A regional analysis of coastal and domestic fishing effort in the wider Caribbean
Although regulated fishing effort is relatively well documented for fisheries in developed states, developing countries are dominated by artisanal fisheries that are characterized by large numbers of small boats, fishing in dispersed and remote locations. These factors make quantifying artisanal fishing effort difficult. In this study, we examined the distribution and density of fishing effort across a region dominated by coastal, artisanal fisheries: the wider Caribbean. We used generalized linear regression models to predict missing data needed to compute fishing effort metrics and to explain variance in average boat length of a fishery and the number of small-scale boats in a given country. Clear intra-regional differences between mainland and island fisheries, and between northern and southern Caribbean fisheries, are evident in the results. To map artisanal fisheries based on the minimal data available, we created a free, automated Fishing Effort Envelope Tool (FEET). Through the use of this tool, we mapped all fisheries in the Caribbean to the extent possible given current data. Further, this mapping process also allowed us to identify hotspots of high density coastal fishing and data gaps that may mask areas of even higher fishing pressure. The potential ecological consequences of the scale of artisanal fishing are profound, and have greater implications for developing regions worldwide. © 2009 Elsevier B.V. All rights reserved.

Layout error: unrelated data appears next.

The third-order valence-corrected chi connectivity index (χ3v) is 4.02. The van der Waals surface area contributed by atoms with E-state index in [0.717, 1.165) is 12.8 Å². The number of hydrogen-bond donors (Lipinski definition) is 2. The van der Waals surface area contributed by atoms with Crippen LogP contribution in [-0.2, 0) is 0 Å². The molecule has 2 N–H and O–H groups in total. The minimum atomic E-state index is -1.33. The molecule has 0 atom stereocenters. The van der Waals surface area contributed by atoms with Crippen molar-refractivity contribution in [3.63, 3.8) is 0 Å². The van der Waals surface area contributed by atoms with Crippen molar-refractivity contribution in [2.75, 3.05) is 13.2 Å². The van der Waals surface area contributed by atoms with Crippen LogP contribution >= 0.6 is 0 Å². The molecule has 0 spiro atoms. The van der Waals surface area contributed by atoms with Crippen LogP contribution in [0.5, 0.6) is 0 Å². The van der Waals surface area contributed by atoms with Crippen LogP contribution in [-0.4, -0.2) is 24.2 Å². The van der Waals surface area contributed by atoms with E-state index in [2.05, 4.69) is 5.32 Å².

Dunn, DC; Stewart, K; Bjorkland, RH; Haughton, M; Singh-Renton, S; Lewison, R; Thorne, L; Halpin, PN
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